“Grace” is a popular term in the church, used frequently but perhaps infrequently described, understood, or correctly applied. No human can plumb the depths of the riches of God’s infinite grace and the more I learn of it the more I realize how much I don’t know. A blog, of course, isn’t really the best medium to examine the infinite depth of God’s grace, so there are obviously many things I will miss here. I admit that I often misunderstand, misconstrue, or take for granted the profoundness of God’s grace.
Packer asks why grace is so easily forgotten or misapplied and gives four oft-overlooked but essential truths the doctrine of grace presupposes. Unfortunately, “the spirit of our age [in and out of the church] is as directly opposed to them as it well could be.” I found these four interrelated points to be a helpful reminder.
1. The moral ill-desert of man: Man naturally inclines to a high opinion of himself and projects himself onto God. In other words, he “imagines God as a magnified image of himself, and assumes that God shares his own complacency about himself. The thought of himself as a creature fallen from God’s image, a rebel against God’s rule, guilty and unclean in God’s sight, fit only for God’s condemnation, never enters his head.”
2. The retributive justice of God: We have come to expect God to overlook our sins. But this is just another example of us projecting us on God. “In our pagan way, we take it for granted that God feels as we do. The idea that retribution might be the moral law of God’s world, and an expression of His holy character seems to [post]modern man quite fantastic.” This hearkens back to what Paul says in Romans 2 about the fallacy of presuming on the riches of God’s kindness, forbearance, and patience, not knowing that God’s kindness is meant to lead to repentance. As Packer writes, “God is not true to Himself unless He punishes sin.” God is not holy unless he is just.
3. The spiritual impotence of man: So many of the best-selling “religious” or “spiritual” books capitalize on the goodness of man and the resulting (though subtle) marginalizing of God. Books like The Secret and The 4:8 Principle and authors like Joel Osteen and even Oprah capitalize on the desires of people to live fulfilling lives. They encourage a turning inward to themselves while staying positive, and the result is that good things will happen! But this isn’t the gospel of Jesus Christ, it’s the heresy of gnosticism repackaged as pop-psychology and self-help. It also assumes that “good” people can fix their relationship with God. But if we have the power to help ourselves, what is the point of a divine Savior?
4. The sovereign freedom of God: [Post]modern man “has at the back of his mind a feeling that God is somehow obliged to love and help us, little though we deserve it.” But we cannot demand anything of God. Apart from his mercy and grace, we can only claim justice, which means certain condemnation because the wages of sin is death (Romans 6:23). God is not obliged to pity and pardon; if He does so it is an act of His own free will. “It depends not on human will or exertion, but on God, who has mercy” (Romans 9:16). Further, as Paul said to the men of Athens in Acts 17:
“The God who made the world and everything in it, being Lord of heaven and earth, does not live in temples made by man, nor is He served by human hands, as though He needed anything, since He himself gives to all mankind life and breath and everything…We ought not to think that the divine being is like gold or silver or stone, an image formed by the art and imagination of man. The times of ignorance God overlooked, but now He commands all people everywhere to repent, because He has fixed a day on which he will judge the world in righteousness by a Man whom He has appointed.”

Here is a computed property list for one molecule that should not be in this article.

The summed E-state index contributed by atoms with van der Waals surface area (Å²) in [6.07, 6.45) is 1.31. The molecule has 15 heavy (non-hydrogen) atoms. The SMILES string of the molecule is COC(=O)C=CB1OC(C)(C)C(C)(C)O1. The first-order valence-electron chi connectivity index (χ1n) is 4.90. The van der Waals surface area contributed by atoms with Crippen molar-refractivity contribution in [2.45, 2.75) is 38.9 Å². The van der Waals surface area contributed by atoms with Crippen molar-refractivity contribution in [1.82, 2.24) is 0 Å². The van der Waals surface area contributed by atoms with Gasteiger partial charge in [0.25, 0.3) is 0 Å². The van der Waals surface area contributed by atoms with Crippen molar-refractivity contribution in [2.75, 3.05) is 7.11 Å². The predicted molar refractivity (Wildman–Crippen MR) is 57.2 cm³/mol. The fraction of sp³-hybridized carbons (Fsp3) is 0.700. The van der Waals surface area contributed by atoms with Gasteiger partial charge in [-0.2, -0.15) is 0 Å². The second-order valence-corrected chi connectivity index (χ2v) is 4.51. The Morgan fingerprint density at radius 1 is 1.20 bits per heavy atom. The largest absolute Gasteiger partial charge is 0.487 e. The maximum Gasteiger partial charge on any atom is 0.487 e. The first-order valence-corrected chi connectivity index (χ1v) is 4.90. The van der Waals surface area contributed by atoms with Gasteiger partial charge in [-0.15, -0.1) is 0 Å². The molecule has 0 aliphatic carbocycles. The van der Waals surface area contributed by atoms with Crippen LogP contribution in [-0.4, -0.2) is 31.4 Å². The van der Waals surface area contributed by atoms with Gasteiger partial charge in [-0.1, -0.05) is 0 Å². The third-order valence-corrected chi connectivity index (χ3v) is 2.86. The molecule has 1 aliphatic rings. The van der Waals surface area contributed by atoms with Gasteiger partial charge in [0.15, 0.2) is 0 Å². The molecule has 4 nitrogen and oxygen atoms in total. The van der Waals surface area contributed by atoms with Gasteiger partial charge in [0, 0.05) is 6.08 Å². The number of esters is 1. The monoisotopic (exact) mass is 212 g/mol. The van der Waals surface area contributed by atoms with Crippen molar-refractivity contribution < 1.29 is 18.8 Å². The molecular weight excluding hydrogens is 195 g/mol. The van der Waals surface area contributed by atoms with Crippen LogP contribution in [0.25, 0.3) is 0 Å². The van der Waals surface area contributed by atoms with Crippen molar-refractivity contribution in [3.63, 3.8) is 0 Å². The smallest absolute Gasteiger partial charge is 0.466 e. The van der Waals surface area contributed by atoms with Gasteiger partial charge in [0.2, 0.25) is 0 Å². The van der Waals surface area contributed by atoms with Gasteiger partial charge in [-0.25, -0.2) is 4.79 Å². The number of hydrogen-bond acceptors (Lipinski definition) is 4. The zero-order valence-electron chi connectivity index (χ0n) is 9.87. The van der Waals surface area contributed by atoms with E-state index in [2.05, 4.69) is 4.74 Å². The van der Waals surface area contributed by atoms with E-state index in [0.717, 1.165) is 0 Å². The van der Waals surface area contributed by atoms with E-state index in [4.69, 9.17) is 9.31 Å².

Repentance of sin, pardon of sin, salvation, and perseverance in this life can only be had by the sovereign grace of God through faith in Christ Jesus alone:
“For by grace you have been saved through faith. And this is not your own doing; it is the gift of God, not a result of works, so that no one may boast.” (Ephesians 2:8)
“For the grace of God has appeared, bringing salvation for all people, training us to renounce ungodliness and worldly passions, and to live self-controlled, upright, and godly lives in the present age, waiting for our blessed hope, the appearing of the glory or our great God and Savior Jesus Christ, who gave himself for us to redeem us from all lawlessness and to purify for himself a people for his own possession who are zealous for good works.” (Titus 2:11-14)
“But God shows his love for us in that while we were still sinners, Christ died for us. Since, therefore, we have now been justified by His blood, much more shall we be saved by Him from the wrath of God. For if while we were enemies we were reconciled to God by the death of His Son, much more, now that we are reconciled, shall we be saved by His life. More than that, we also rejoice in God through our Lord Jesus Christ, through whom we have now received reconciliation.” (Romans 5:8-11)
I love how Packer quotes an Isaac Watts hymn that’s my favourite new Indelible Grace hymn. “The man who can sincerely take Watts’ words on his lips will not soon tire of singing the praises of grace.”
How sad our state by nature is; our sin, how deep it stains!
And Satan binds our captive minds fast in his slavish chains.
But there’s a voice of sovereign grace, sounds from the sacred Word:
“O, ye desparing sinners, come, and trust upon the Lord.”
…To the dear fountain of Thy blood, incarnate God, I fly;
Here let me wash my spotted soul from crimes of deepest dye…
A guilty, weak, and helpless worm, on Thy kind arms I fall;
Be thou my strength and righteousness, my Jesus, and my all.